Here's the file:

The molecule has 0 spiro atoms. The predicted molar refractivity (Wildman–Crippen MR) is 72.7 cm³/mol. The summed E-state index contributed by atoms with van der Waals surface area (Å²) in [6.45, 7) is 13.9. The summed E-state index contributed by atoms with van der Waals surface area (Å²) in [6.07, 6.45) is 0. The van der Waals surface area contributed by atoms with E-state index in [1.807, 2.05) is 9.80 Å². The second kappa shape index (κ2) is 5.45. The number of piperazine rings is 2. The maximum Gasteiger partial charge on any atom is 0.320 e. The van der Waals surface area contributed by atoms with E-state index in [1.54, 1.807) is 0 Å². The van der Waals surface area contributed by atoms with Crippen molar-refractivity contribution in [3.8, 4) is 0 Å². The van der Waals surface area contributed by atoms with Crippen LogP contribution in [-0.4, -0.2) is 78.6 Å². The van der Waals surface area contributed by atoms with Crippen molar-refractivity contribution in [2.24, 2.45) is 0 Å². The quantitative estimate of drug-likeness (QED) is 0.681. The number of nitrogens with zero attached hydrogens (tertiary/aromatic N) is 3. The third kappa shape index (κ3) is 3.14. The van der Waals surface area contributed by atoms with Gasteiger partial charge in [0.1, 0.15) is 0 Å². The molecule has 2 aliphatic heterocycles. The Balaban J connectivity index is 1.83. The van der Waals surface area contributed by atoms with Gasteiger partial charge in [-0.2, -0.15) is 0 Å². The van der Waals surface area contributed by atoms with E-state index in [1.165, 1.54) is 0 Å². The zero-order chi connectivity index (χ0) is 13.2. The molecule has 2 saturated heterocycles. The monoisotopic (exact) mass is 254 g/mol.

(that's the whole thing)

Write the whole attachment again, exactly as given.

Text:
The molecule has 0 spiro atoms. The predicted molar refractivity (Wildman–Crippen MR) is 72.7 cm³/mol. The summed E-state index contributed by atoms with van der Waals surface area (Å²) in [6.45, 7) is 13.9. The summed E-state index contributed by atoms with van der Waals surface area (Å²) in [6.07, 6.45) is 0. The van der Waals surface area contributed by atoms with E-state index in [1.807, 2.05) is 9.80 Å². The second kappa shape index (κ2) is 5.45. The number of piperazine rings is 2. The maximum Gasteiger partial charge on any atom is 0.320 e. The van der Waals surface area contributed by atoms with E-state index in [1.54, 1.807) is 0 Å². The van der Waals surface area contributed by atoms with Crippen molar-refractivity contribution in [3.8, 4) is 0 Å². The van der Waals surface area contributed by atoms with Crippen LogP contribution in [-0.4, -0.2) is 78.6 Å². The van der Waals surface area contributed by atoms with Crippen molar-refractivity contribution in [2.24, 2.45) is 0 Å². The quantitative estimate of drug-likeness (QED) is 0.681. The number of nitrogens with zero attached hydrogens (tertiary/aromatic N) is 3. The third kappa shape index (κ3) is 3.14. The van der Waals surface area contributed by atoms with Gasteiger partial charge in [0.1, 0.15) is 0 Å². The molecule has 2 aliphatic heterocycles. The Balaban J connectivity index is 1.83. The van der Waals surface area contributed by atoms with Gasteiger partial charge in [-0.2, -0.15) is 0 Å². The van der Waals surface area contributed by atoms with E-state index in [1.165, 1.54) is 0 Å². The zero-order chi connectivity index (χ0) is 13.2. The molecule has 2 saturated heterocycles. The monoisotopic (exact) mass is 254 g/mol.